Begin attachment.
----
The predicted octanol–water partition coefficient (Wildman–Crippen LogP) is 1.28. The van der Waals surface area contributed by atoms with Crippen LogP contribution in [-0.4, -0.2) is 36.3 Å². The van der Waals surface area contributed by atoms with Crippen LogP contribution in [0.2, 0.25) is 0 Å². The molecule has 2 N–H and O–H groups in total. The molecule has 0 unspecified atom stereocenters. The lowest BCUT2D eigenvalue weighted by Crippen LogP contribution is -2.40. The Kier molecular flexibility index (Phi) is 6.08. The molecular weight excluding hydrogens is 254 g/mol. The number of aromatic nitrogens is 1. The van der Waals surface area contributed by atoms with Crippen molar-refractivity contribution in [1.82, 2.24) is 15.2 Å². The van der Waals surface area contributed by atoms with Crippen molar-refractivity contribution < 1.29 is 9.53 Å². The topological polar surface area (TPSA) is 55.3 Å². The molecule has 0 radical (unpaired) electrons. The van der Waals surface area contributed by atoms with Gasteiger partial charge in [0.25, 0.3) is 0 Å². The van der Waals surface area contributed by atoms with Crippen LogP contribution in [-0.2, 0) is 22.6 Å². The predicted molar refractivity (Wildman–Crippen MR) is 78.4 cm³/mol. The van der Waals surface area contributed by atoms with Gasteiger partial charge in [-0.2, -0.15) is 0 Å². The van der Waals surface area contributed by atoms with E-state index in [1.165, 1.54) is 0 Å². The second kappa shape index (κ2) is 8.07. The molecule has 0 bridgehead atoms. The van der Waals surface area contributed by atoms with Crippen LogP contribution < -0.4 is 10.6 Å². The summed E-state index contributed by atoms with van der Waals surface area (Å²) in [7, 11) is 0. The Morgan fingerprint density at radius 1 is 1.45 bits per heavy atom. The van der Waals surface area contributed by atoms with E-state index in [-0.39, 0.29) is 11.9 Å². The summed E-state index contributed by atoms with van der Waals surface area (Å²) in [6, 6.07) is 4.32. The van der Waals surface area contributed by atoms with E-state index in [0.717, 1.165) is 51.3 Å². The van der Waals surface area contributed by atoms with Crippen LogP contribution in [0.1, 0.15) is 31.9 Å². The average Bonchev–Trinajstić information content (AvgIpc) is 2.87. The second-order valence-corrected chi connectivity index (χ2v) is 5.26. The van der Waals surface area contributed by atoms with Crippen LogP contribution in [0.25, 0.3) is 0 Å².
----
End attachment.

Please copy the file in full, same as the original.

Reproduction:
The predicted octanol–water partition coefficient (Wildman–Crippen LogP) is 1.28. The van der Waals surface area contributed by atoms with Crippen LogP contribution in [-0.4, -0.2) is 36.3 Å². The van der Waals surface area contributed by atoms with Crippen LogP contribution in [0.2, 0.25) is 0 Å². The molecule has 2 N–H and O–H groups in total. The molecule has 0 unspecified atom stereocenters. The lowest BCUT2D eigenvalue weighted by Crippen LogP contribution is -2.40. The Kier molecular flexibility index (Phi) is 6.08. The molecular weight excluding hydrogens is 254 g/mol. The number of aromatic nitrogens is 1. The van der Waals surface area contributed by atoms with Crippen molar-refractivity contribution in [1.82, 2.24) is 15.2 Å². The van der Waals surface area contributed by atoms with Crippen molar-refractivity contribution < 1.29 is 9.53 Å². The topological polar surface area (TPSA) is 55.3 Å². The molecule has 0 radical (unpaired) electrons. The van der Waals surface area contributed by atoms with Gasteiger partial charge in [0.25, 0.3) is 0 Å². The van der Waals surface area contributed by atoms with Crippen LogP contribution in [-0.2, 0) is 22.6 Å². The predicted molar refractivity (Wildman–Crippen MR) is 78.4 cm³/mol. The van der Waals surface area contributed by atoms with Gasteiger partial charge in [-0.2, -0.15) is 0 Å². The van der Waals surface area contributed by atoms with E-state index in [1.165, 1.54) is 0 Å². The second kappa shape index (κ2) is 8.07. The molecule has 0 bridgehead atoms. The van der Waals surface area contributed by atoms with Crippen LogP contribution < -0.4 is 10.6 Å². The summed E-state index contributed by atoms with van der Waals surface area (Å²) in [7, 11) is 0. The Morgan fingerprint density at radius 1 is 1.45 bits per heavy atom. The van der Waals surface area contributed by atoms with E-state index in [-0.39, 0.29) is 11.9 Å². The summed E-state index contributed by atoms with van der Waals surface area (Å²) in [6, 6.07) is 4.32. The van der Waals surface area contributed by atoms with E-state index in [0.717, 1.165) is 51.3 Å². The van der Waals surface area contributed by atoms with Crippen LogP contribution in [0.1, 0.15) is 31.9 Å². The average Bonchev–Trinajstić information content (AvgIpc) is 2.87. The second-order valence-corrected chi connectivity index (χ2v) is 5.26. The van der Waals surface area contributed by atoms with Crippen LogP contribution in [0.25, 0.3) is 0 Å².